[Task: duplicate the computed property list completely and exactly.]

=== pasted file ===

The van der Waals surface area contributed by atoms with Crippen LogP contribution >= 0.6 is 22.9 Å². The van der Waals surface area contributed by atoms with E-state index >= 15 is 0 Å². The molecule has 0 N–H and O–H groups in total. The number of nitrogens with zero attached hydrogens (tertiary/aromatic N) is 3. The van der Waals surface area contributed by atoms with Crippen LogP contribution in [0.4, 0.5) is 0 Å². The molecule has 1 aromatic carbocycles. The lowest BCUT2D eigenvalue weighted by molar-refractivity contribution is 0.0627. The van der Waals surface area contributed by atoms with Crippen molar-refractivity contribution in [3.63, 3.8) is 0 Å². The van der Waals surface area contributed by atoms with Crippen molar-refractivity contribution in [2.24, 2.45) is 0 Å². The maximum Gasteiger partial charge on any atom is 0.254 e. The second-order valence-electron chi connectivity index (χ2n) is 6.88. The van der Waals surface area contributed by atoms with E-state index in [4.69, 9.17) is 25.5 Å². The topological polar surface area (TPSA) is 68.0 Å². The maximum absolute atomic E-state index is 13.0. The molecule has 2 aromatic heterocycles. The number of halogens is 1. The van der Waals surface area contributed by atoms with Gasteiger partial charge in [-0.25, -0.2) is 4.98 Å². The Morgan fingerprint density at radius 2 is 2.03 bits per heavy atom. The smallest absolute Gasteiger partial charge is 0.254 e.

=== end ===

The van der Waals surface area contributed by atoms with Crippen LogP contribution >= 0.6 is 22.9 Å². The van der Waals surface area contributed by atoms with E-state index >= 15 is 0 Å². The molecule has 0 N–H and O–H groups in total. The number of nitrogens with zero attached hydrogens (tertiary/aromatic N) is 3. The van der Waals surface area contributed by atoms with Crippen LogP contribution in [0.4, 0.5) is 0 Å². The molecule has 1 aromatic carbocycles. The lowest BCUT2D eigenvalue weighted by molar-refractivity contribution is 0.0627. The van der Waals surface area contributed by atoms with Crippen molar-refractivity contribution in [3.63, 3.8) is 0 Å². The van der Waals surface area contributed by atoms with Crippen molar-refractivity contribution in [2.24, 2.45) is 0 Å². The maximum Gasteiger partial charge on any atom is 0.254 e. The second-order valence-electron chi connectivity index (χ2n) is 6.88. The van der Waals surface area contributed by atoms with E-state index in [4.69, 9.17) is 25.5 Å². The topological polar surface area (TPSA) is 68.0 Å². The maximum absolute atomic E-state index is 13.0. The molecule has 2 aromatic heterocycles. The number of halogens is 1. The van der Waals surface area contributed by atoms with Gasteiger partial charge in [-0.25, -0.2) is 4.98 Å². The Morgan fingerprint density at radius 2 is 2.03 bits per heavy atom. The smallest absolute Gasteiger partial charge is 0.254 e.